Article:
At the council’s regular meeting Aug. 11, Mayor Pro Tem Jim Davant made a motion to rescind Looney’s raise, which put him at $162,000, and additional vacation time. Councilor Ron Munos supported the measure. Both councilors had voted for the raise when it was approved 7-0 during a special meeting Aug. 4.
However, the Aug. 11 motion failed 5-2 with Mayor Carl Brugger and councilors Libby Edwards, Steve Hougen, Bruce Jones, and Will Skinner voting nay.
The City Council had voted for the raise after reviewing a report from Public Sector Personnel Consultants, which researched city employee salaries across Central Texas and Burnet County for comparison. The Texas Municipal League, which advocates on behalf of and provides resources to cities, recommended the firm to Granite Shoals officials.
Mayor Brugger said the council looked at employee pay in similar municipalities in the report, including Marble Falls, Burnet, and Horseshoe Bay.
Looney, who was hired in September 2018, made $125,000 a year prior to the Aug. 4 raise. The report recommended a salary range of $144,000 to $195,000 for the position of Granite Shoals city manager. Looney’s new salary of $162,000 puts him below the midpoint of $170,000.
OTHER LOCAL CITY MANAGER SALARIES
Mike Hodge, Marble Falls — $170,000
David Vaughn, Burnet — $164,819
Stan Farmer, Horseshoe Bay — $158,186
The Granite Shoals City Council met for a little more than two hours in executive session Aug. 11 to discuss Looney’s raise. Along with the pay increase, the council also approved four weeks of annual vacation time, up from less than two weeks that Looney had previously accrued.
The council’s vote for the raise faced pushback by residents on social media and via direct communications.
Before Mayor Brugger called for a roll call vote on the motion Aug. 11, some councilors expressed their views on the matter. Munos said his desire to rescind the raise had nothing to do with Looney’s job performance.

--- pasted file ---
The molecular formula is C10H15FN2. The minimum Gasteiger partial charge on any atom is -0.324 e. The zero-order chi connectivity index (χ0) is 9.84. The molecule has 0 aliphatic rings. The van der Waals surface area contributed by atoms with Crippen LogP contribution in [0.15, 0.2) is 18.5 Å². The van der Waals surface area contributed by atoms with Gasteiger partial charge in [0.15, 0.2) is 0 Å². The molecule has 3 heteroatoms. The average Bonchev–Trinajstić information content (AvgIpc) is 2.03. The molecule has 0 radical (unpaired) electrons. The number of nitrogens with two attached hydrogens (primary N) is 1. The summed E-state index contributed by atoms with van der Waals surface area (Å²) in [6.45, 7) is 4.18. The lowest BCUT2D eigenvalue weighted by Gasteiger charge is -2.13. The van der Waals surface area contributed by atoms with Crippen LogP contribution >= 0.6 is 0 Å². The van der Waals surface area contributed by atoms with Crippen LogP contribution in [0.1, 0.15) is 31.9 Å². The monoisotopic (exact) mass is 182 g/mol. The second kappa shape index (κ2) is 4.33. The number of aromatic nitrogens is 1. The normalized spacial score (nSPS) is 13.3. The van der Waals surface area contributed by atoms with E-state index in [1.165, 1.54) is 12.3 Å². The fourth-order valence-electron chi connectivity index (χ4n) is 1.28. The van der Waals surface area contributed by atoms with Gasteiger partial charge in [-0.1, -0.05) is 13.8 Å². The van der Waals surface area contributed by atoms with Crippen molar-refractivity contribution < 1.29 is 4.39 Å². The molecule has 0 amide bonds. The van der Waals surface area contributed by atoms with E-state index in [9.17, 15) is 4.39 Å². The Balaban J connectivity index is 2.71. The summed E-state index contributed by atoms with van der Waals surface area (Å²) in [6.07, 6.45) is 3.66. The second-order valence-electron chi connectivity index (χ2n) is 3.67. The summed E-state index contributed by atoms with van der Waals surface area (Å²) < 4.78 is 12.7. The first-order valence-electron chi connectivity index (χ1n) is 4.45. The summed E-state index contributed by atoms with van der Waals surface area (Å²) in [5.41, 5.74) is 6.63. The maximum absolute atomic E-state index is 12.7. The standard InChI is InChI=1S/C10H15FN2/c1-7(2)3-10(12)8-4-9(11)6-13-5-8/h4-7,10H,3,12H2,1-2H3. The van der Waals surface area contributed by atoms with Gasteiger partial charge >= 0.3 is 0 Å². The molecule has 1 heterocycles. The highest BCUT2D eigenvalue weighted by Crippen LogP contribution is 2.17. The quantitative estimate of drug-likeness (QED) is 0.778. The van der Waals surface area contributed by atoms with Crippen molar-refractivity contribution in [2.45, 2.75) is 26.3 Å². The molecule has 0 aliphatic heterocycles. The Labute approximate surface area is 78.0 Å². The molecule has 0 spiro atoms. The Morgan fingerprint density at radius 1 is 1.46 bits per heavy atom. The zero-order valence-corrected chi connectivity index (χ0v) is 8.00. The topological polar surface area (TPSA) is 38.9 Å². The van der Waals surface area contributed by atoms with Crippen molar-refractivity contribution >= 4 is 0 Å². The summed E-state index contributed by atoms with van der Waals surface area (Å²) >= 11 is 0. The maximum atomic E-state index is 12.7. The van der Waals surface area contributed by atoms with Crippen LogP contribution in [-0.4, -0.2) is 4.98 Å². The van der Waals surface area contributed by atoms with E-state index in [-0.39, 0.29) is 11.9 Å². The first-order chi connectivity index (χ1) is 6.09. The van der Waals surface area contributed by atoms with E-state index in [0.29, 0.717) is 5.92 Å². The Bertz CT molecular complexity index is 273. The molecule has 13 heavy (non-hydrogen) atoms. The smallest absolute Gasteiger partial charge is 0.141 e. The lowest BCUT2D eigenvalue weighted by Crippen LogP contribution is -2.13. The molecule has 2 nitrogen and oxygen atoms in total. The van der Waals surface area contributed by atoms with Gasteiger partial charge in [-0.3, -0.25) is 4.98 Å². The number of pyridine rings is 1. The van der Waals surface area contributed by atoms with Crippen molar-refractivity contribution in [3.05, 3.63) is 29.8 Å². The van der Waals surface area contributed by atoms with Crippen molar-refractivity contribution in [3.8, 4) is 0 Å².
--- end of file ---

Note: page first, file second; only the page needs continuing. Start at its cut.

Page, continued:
“Jeff, I’m pleased with you,” Munos said. “With the pandemic, it’s just not the right time. It’s not that I don’t believe you don’t deserve the raise, it’s not the right time.”
The mayor had concerns about COVID-19’s effect on the community, but he also noted that the city has come a long way the past two years under Looney’s guidance.
“I think we can find what we consider fair compensation,” he added.
Councilor Libby Edwards stuck by her Aug. 4 vote, adding that the council might need to work harder to inform residents about why they arrived at the decision.
“I am going to take the stance of integrity,” Edwards said. “I am a person of my word. We made a conscientious vote based on the information given. We have not done a great job of educating our citizens; we have not done a good job of moving forward. That’s the change I will make.”
Hougen noted the $37,000 pay raise is an investment in the city, adding that he also read emails from residents who made valid points against the raise.
“We made the vote,” Hougen said. “If we were misinformed or didn’t have all the information, that’s on us. I feel we need to leave the decision as it was last week. The City Council needs to live with that decision.”
The salary survey conducted by Public Sector Personnel Consultants was an action recommended by Marvin Townsend, interim city manager prior to Looney’s arrival. Along with the city manager’s salary, the report reviewed salaries and compensation for 14 other job titles.